Dear Joanna: "I can't forget my violent ex"

"She flipped out and grabbed me"

Dear Joanna,Please help! I was dating a girl for a month. We really clicked and even though I hadn’t been looking for anything she said all the right things and kept saying she was falling in love with me. I had a feeling that she was a bit up and down. It all ended a few weeks ago and she ended up getting violent with me and grabbing me. I’ve also now realised quite a few other things about her temper.

The thing is that I know I can’t be with someone who has a temper like that but I can’t get her out of my head. All the good times. I called her the week after for some “closure” as I’m really confused. We were so good the week before and then I think we were both just over tired and she flipped out. When I called her she totally denied everything and blamed it on me and then said not to call her again.

I wish it had all never happened but it has. Have you got any tips for getting her out of my head?

– Lucy

Hi, Lucy

First of all, you’ve probably heard the clichés about love striking after we’ve stopped looking, or when we least expect it – it’s surprising how often clichés prove true.  It doesn’t seem to matter how inconvenient it is for us or how happy we were on our own – love and infatuation have a nasty (or extremely pleasant) habit of springing up on us out of the blue, so I can promise you you’re not on your own there.

Second – and bear with me on this one – have you seen the film (500) Days of Summer?  It tells the story of a man, Tom, who falls in love with a woman named Summer, yet we’re warned from the very beginning that it isn’t a love story – that what they have ends badly for Tom.  It travels back and forth in time, over five hundred days; from the first time they meet to where we leave Tom.  Throughout much of the film, we see flashbacks of the happy times the couple shared: Tom’s memories of a beautiful time in his life that he isn’t able to let go of – until near the end, when his sister tells him, “I know you think that she was the one, but I don’t.  I think you’re just remembering the good stuff.  Next time you look back, I really think you should look again” – and immediately there’s another flashback to the same moments, only this time we see the negativity surrounding them.  Finally realising this – seeing, for the first time, the thorns amongst the roses – enables Tom to move forward in his life and on from Summer.

500 Days of Summer

500 Days of Summer

My point is that we do have a tendency to remember the good more than the bad.  No one wants negative emotions to stay with them, meaning our minds (even without our permission) work to forget.  It’s what psychologists call a “defence mechanism” – we’re trying to defend ourselves from retaining the hurt.  Happiness, on the other hand, is something almost everyone loves to experience, thus it stays with us longer and we end up thinking of happier times even when we’d rather forget a person entirely.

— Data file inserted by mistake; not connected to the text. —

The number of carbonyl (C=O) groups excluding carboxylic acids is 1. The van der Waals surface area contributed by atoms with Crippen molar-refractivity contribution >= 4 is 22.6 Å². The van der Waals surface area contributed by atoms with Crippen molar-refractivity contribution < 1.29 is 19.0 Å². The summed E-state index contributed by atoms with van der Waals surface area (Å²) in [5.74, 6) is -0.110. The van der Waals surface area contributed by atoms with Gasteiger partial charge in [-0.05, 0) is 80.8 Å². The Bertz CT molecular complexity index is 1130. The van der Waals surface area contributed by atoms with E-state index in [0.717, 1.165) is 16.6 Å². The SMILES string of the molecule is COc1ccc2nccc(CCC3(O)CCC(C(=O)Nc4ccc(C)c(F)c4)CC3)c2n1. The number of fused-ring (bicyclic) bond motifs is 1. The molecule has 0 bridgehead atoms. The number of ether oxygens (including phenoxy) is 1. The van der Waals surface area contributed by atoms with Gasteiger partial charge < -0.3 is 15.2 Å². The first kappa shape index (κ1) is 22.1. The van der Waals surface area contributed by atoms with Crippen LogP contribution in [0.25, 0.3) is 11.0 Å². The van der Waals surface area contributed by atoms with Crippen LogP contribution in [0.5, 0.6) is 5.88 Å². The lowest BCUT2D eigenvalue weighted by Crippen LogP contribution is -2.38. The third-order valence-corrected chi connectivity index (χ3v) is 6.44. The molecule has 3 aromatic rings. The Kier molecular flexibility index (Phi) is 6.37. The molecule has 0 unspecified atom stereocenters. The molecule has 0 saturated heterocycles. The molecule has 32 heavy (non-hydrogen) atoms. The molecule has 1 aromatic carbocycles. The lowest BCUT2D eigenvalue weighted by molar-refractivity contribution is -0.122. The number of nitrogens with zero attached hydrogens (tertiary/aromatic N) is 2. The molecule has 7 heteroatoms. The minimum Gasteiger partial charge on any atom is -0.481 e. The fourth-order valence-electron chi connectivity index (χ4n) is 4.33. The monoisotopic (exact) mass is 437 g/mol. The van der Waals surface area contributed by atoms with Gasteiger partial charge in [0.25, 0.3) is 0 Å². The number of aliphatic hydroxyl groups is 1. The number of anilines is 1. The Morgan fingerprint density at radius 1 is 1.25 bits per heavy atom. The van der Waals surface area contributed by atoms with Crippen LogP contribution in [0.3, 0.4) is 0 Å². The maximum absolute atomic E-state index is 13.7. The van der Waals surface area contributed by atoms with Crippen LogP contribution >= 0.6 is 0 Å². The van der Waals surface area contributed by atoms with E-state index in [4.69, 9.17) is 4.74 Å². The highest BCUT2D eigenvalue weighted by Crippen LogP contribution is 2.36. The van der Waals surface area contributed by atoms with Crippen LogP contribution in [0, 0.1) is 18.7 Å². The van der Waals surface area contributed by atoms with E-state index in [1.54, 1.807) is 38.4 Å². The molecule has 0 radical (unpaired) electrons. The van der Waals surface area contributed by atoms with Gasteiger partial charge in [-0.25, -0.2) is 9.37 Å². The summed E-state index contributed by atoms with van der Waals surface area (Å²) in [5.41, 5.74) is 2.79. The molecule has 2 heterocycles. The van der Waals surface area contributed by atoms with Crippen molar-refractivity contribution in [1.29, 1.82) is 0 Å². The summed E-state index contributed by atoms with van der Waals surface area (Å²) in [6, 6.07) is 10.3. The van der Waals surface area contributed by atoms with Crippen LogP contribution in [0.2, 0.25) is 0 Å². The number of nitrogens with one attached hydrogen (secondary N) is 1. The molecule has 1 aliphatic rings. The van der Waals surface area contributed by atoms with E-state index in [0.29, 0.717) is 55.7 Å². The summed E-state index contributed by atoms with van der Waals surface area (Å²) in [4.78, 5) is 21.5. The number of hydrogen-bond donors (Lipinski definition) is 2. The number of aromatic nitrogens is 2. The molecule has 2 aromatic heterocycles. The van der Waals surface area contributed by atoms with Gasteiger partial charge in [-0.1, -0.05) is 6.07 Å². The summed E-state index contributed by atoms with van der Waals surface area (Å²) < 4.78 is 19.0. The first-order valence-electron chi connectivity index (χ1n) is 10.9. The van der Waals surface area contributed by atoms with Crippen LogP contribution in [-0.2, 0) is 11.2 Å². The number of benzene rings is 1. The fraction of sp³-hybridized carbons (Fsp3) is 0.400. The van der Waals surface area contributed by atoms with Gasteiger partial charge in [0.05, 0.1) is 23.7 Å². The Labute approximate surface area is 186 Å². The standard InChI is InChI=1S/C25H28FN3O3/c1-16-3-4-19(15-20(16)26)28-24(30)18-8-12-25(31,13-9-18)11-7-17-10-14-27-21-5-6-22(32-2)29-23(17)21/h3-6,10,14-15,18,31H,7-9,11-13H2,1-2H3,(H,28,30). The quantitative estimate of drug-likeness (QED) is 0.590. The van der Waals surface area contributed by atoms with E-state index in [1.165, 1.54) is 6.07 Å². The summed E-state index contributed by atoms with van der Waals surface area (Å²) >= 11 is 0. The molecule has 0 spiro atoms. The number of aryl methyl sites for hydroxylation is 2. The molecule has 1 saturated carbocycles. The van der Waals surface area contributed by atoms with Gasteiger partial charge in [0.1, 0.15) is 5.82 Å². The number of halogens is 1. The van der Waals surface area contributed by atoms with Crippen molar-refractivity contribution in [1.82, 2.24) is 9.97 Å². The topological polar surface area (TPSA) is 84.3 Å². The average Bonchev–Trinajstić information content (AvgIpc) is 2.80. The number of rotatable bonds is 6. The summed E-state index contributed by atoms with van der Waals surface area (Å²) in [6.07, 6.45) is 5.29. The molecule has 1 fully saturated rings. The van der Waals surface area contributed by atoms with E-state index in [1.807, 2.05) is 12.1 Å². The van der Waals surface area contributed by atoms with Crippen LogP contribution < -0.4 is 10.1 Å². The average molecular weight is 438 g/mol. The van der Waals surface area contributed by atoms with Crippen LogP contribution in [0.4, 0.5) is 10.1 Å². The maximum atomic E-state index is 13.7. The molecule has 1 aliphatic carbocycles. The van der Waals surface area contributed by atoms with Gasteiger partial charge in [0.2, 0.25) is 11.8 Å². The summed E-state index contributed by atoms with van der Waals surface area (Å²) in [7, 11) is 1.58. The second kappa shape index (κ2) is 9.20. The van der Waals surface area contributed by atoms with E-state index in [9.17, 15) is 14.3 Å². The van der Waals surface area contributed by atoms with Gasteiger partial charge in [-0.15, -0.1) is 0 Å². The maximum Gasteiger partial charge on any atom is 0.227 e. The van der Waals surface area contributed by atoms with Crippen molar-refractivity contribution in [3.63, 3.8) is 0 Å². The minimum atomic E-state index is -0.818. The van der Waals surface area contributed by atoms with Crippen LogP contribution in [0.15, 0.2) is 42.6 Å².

Being aware of this is a great first step in allowing ourselves to confront negative emotions and memories.  Try your best to consciously avoid thinking of the enjoyable aspects of your relationship, and instead (if you aren’t able to avoid thinking about her completely) concentrate on what your email mentioned: The initial feeling of her being “up and down”; the realisations about her temper; her more recent, cold dismissal of you; and when she became physically aggressive (as well as anything else you can think of).

Another vital step on the road to moving forward is to avoid making excuses for our exes’ behaviour.  Please believe me when I tell you there is never an excuse for being violent toward a loved one.  Placing blame on the victim is a typical trait of emotionally and/or physically abusive people – I sincerely hope your ex didn’t cause you to blame yourself, because I can assure you the blame lies entirely with them.  Tired, upset, stressed, hormonal – they’re a part of life; something everyone has to deal with.  If your ex isn’t able to cope with her emotions, she needs to seek help in learning how to do so.  However, this isn’t your responsible.  What’s important for you is keeping your distance from someone who is obviously not at a stable point in their life.

Lastly, I’d like to talk about closure.  One of the other reasons you’re having a hard time letting go may be because you feel she hasn’t allowed you this.  Unfortunately, it sometimes is the case that we aren’t able to receive it.  We might lose touch with an ex before realising it’s needed, or they may choose to deliberately deny us of it.  Both are difficult to deal with, and the solution is for us to find our own closure.  There has to be a balance of what I mentioned above – acknowledging the bad parts of the relationship and the person, and managing the emotions that come with that – and drawing a line under when we stop going over everything (be it good or bad).  Through it all, what you need to bear in mind is that it’s over.  No matter how much we obsess, we can’t alter what happened, and (even if we received one) no explanation could change the hurt we’ve experienced/are still experiencing.  Another wonderful cliché so often used in regards to love – and the one I’ve found to be true more than any other – is that time is a healer.  Consider all I’ve said and allow yourself the time and space you need, and hopefully she’ll be out of your head in the not-too-distant future.

– Joanna

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One Response to Dear Joanna: "I can't forget my violent ex"

  • here says:

    wow.. this is so far the coolest advice I’ve read.. solid solid advice and yeah you laid out for him gently. 🙂 Nice job Joanna!

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